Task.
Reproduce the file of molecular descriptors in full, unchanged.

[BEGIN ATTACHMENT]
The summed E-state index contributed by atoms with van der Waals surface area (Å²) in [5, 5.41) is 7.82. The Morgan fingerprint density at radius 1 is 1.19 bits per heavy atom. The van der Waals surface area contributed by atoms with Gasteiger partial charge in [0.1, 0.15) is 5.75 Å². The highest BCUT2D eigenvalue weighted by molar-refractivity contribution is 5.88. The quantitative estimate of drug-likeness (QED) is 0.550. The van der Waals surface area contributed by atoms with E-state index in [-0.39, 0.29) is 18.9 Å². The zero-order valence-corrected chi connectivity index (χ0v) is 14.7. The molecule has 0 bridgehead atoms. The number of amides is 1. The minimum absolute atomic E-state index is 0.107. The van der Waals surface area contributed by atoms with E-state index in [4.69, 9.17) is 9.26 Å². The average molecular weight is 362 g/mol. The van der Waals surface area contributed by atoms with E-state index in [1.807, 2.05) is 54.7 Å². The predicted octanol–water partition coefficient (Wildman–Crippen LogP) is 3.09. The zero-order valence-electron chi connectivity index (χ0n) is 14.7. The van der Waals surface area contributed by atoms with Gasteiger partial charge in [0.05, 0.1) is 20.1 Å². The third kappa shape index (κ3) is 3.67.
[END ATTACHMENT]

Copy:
The summed E-state index contributed by atoms with van der Waals surface area (Å²) in [5, 5.41) is 7.82. The Morgan fingerprint density at radius 1 is 1.19 bits per heavy atom. The van der Waals surface area contributed by atoms with Gasteiger partial charge in [0.1, 0.15) is 5.75 Å². The highest BCUT2D eigenvalue weighted by molar-refractivity contribution is 5.88. The quantitative estimate of drug-likeness (QED) is 0.550. The van der Waals surface area contributed by atoms with E-state index in [-0.39, 0.29) is 18.9 Å². The zero-order valence-corrected chi connectivity index (χ0v) is 14.7. The molecule has 0 bridgehead atoms. The number of amides is 1. The minimum absolute atomic E-state index is 0.107. The van der Waals surface area contributed by atoms with E-state index in [4.69, 9.17) is 9.26 Å². The average molecular weight is 362 g/mol. The van der Waals surface area contributed by atoms with E-state index in [1.807, 2.05) is 54.7 Å². The predicted octanol–water partition coefficient (Wildman–Crippen LogP) is 3.09. The zero-order valence-electron chi connectivity index (χ0n) is 14.7. The van der Waals surface area contributed by atoms with Gasteiger partial charge in [0.05, 0.1) is 20.1 Å². The third kappa shape index (κ3) is 3.67.